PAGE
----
Wednesday, 12 November 2008

Chemical Safety in the Workshop

I was discussing the issue of storing dangerous chemicals in the workshop the other week with a work colleague and he took the attitude that as soon as his kids could walk he took everything out of the garden shed and outsourced all such activities (such as fertilising the lawn) to professionals. Victor Deeb on the other hand took the opposite extreme view and thought it a good idea to keep "over 1,500 vials, jars, and bottles of chemicals" in his basement and garage and in Birmingham a shed full of acetylene and diesel caught on fire requiring the neighbourhood to be evacuated.

The sensible approach is somewhere between these two extremes, it is possible to keep and use chemicals in your workshop and also keep yourself (and others) safe.

You might be surprised just how many dangerous chemicals you have in your workshop. Here's my quick shortlist. Many of these items will are common in all households but a few are old used for model engineering.
  • Cleaning Materials
  • Pickles
  • Solvents, Polish and Paints
  • Fluxes
  • Gasses - Propane/Butane/MAPP Gas
  • Oils and cutting fluids
  • Fuel

What are the kinds of problems you might get with these materials and what can you do about them?
  • Flammable items
  • Caustic items
  • Reactions
  • Sunlight
  • Changes in temperature
  • Water
  • Storage
  • Poisoning
  • Bacterial contamination of fluids
  • Animals
  • Disposal
  • Quantities
There are many flammable items in the workshop, some are flammable by design such as matches, firelighters and fuel but others such as solvents are also flammable. When not in use you need to keep such items stored out of possible contact with sources of sparks (such as a grinder), out of the sun and well sealed so that they don't evaporate.

Caustic chemicals include cleaning chemicals, acids used for pickling, and fluxes. You need to be careful handling these to ensure you don't get them on your skin or in your eyes.

Some materials are reasonably safe on their own but when mixed can become significantly more dangerous or will react generating heat or rapidly expanding in volume. Hence it's important not to mix chemicals when storing or disposing of them.

In the same way that some materials react with each other, they might also react with light. Sometimes they just "go off" for example if you use nut oil for heat treatments but they may also expand or explode as the summer run heats up that can of petrol for example.

Ambient temperature changes may have a similar effect to the sun. You also need to be aware that if your workshop temperature drops below freezing then any water based liquids stored in bottles will expand and might cause the bottle to smash. Often this issue is not spotted until the liquid thaws out again.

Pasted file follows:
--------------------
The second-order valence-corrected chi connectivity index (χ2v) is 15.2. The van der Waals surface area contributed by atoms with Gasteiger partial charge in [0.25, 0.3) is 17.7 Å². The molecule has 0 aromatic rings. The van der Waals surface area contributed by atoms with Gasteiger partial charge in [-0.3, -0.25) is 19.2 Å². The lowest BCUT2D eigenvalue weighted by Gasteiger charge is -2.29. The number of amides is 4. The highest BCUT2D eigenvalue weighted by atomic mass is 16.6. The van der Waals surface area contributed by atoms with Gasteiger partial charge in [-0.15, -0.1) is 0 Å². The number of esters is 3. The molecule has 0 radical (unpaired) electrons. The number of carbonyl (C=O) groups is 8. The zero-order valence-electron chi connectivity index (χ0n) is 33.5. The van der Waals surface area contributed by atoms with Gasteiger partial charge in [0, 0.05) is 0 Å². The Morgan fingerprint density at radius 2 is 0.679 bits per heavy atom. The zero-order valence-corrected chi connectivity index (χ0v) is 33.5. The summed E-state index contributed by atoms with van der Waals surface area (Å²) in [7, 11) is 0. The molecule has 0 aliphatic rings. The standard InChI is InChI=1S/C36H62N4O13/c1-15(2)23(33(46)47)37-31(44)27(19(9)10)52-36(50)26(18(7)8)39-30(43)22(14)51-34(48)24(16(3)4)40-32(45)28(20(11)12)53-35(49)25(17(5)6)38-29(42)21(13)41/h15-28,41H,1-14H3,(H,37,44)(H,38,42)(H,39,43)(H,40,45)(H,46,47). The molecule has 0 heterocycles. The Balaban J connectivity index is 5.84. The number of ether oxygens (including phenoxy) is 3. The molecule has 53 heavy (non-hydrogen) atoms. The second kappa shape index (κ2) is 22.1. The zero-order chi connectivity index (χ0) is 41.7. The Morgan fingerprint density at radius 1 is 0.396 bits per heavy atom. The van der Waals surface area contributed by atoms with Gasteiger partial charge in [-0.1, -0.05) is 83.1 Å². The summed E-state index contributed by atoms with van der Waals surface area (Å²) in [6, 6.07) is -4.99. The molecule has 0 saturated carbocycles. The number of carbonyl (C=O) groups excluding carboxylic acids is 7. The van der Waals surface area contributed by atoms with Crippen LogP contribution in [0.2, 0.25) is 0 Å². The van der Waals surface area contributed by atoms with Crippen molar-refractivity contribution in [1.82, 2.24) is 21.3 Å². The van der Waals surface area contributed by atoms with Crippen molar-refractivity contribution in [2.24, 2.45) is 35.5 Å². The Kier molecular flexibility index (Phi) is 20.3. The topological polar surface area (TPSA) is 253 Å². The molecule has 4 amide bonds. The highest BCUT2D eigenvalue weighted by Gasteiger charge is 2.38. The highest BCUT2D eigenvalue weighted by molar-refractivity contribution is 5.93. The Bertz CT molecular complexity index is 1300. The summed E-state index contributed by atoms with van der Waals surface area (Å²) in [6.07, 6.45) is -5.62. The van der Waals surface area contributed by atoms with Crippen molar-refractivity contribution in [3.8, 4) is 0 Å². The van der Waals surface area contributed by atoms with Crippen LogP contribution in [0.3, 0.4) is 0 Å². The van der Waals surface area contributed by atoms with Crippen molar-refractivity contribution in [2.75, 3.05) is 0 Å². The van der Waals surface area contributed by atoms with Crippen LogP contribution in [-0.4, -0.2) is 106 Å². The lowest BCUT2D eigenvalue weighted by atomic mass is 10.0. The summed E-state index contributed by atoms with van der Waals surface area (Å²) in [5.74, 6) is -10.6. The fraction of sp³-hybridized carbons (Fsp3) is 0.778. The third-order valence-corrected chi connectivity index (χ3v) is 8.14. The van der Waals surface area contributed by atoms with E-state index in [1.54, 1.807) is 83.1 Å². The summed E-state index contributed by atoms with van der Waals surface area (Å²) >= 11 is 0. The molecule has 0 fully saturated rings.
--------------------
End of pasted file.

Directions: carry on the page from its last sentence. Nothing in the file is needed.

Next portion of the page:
Water by itself is not too hazardous however some powdered chemicals can react with water, particularly if it is not pure (e.g. rain or flood water). You also need to be aware that water might soak through cardboard boxes. Water poluted with chemicals can seep into the ground and cause additional hazards to either you or the environmemt.

Given these above issues, your storage needs to be suitable for the chemicals being stored. A secure, fire retardant, light proof cupboard or box is recommended. You need to ensure it is not going to be flooded or rained on. The cupboard should be vented so that any fumes dissipate rather than build up. Any containers or pots should be clearly labelled as being chemicals rather than being labelled as "Jam" or "Cola".

Label your containers appropriately

Apart from the kids mistaking your bags of flux for sherbet dips there are several other ways people can be poisoned by chemicals. It's also possible to inhale dust, spray or gasses or absorb the chemicals through the skin or through cuts. Transfer of chemicals from the hands to mouth is also possible. Appropriate safety gear can reduce risk. Hopefully you'll research your chemicals before you have problems but the NHS recommendation is to ring 999 in any suspected poisoning case, try to get the following for them:
  • what substances you think the person may have swallowed,
  • when the substance was taken (how long ago),
  • how it was taken (for example, swallowed), and
  • how much was taken (if known).
One problem that can occur in a machineshop is that the your cutting/cooling fluid gets contaminated with bacteria. This can then be ingested when it sprays up when machining or via transfer from hands. Symptoms are like those of a cold, but they may not go away. Don't leave water based cutting fluid "made up" for long periods of time or store it in open containers. You can also get additives to suppress growth of bacteria.